America’s Financial Squeeze Worsens

We all knew today’s new inflation numbers were going to be really bad, and 8.5 percent inflation over the course of a year, the worst since 1981, is the sort of number that can end up defining a presidency.

Compared to a year ago, you’re paying 48 percent more today for gasoline; 35.3 percent more for a used car; 21.6 percent more for your natural-gas bill; 13.7 percent more for meat, fish, and eggs; 12.5 percent more for a new car; 11.1 percent more for electricity; 10 percent more for food at home; 7.7 percent more for transportation; 6.9 percent more for food away from home; 6.8 percent more for apparel; and 5 percent more for shelter.

Americans aren’t in a bad mood just because gas is much more expensive. They’re in a bad mood because just about everything is more expensive.

Never mind taking steps to alter federal policy to fight inflation; President Biden has extraordinary difficulty talking about inflation. He infamously pledged last July that, “There’s nobody suggesting there’s unchecked inflation on the way — no serious economist.” In December, Biden assured Americans that they were at “the peak of the crisis. . . . It matters to people when you’re paying more for gas, although in some states we’ve got the price down below three bucks a gallon, but the point is it’s not gone down quickly enough. But I think it will.” As you have probably noticed, right now, the national average price of a gallon of regular gasoline is $4.09.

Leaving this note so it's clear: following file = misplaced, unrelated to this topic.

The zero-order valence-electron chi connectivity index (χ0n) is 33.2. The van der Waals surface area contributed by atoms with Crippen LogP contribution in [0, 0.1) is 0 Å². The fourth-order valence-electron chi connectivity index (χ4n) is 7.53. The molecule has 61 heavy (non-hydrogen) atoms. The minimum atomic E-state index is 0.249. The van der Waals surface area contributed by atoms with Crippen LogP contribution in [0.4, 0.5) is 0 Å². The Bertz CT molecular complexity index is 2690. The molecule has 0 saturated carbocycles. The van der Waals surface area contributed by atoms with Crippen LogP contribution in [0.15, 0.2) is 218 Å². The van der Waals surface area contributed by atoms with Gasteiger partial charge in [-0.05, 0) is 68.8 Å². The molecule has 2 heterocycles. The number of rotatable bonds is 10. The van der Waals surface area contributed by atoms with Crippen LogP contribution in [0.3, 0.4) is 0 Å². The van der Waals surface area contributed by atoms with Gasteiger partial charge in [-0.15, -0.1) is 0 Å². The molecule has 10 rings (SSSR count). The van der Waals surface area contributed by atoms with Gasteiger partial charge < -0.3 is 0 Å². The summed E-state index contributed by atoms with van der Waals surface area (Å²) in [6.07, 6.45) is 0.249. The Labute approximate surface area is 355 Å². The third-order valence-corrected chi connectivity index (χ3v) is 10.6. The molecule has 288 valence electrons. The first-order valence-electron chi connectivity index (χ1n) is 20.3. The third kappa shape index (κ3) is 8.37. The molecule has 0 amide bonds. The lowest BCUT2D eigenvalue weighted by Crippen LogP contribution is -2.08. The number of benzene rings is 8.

In January, Biden boasted that, “We are making progress in slowing the rate of price increases.”

Then in February, Biden grew snippy with NBC News’ Lester Holt, accusing him of being a “wise guy” for quoting Biden’s earlier assurances back to the president.

(Then again, Biden is not alone; our Dominic Pino observed House speaker Nancy Pelosi contending that a ten-year, $3 trillion spending plan is what is needed to reduce inflation, and insisting that low unemployment causes high inflation.)

Inflation is not some obscure, eternal mystery, emerging from the sea like a kraken. The additional spike in energy prices driven by Russia’s invasion of Ukraine exacerbated existing problems, but it did not create the inflationary spiral that currently ails us. Inflation occurs when too much money is chasing too few goods. The federal government threw about $6 trillion into the national economy during the pandemic and hoped for the best. Unfortunately, Biden’s approach to all problems is essentially to “just spend more money.”

Tax Day Is Coming

Your taxes are due in less than a week, on Monday, April 18. This is slightly later than usual, but not because of the pandemic: “The Internal Revenue Service’s District of Columbia offices will be closed on Friday, April 15, in observance of the locally recognized Emancipation Day.” It is also Patriot’s Day in Massachusetts and Maine, which is a state holiday. (I note it is also Good Friday.)

According to figures from the White House Office of Management and Budget, in the 2021 fiscal year, which ran from May 1, 2020, to April 30, 2021, the U.S. government collected  $3.863 trillion. The sum adds up from a bit more than $1.9 trillion in individual tax returns, $1.3 trillion from payroll taxes (taxes are used to finance social-insurance programs, such as Social Security and Medicare), $284 billion from corporate taxes, $87 billion on excise taxes (special taxes on specific goods or activities such as gasoline, tobacco, or gambling), and $116 billion on “other.”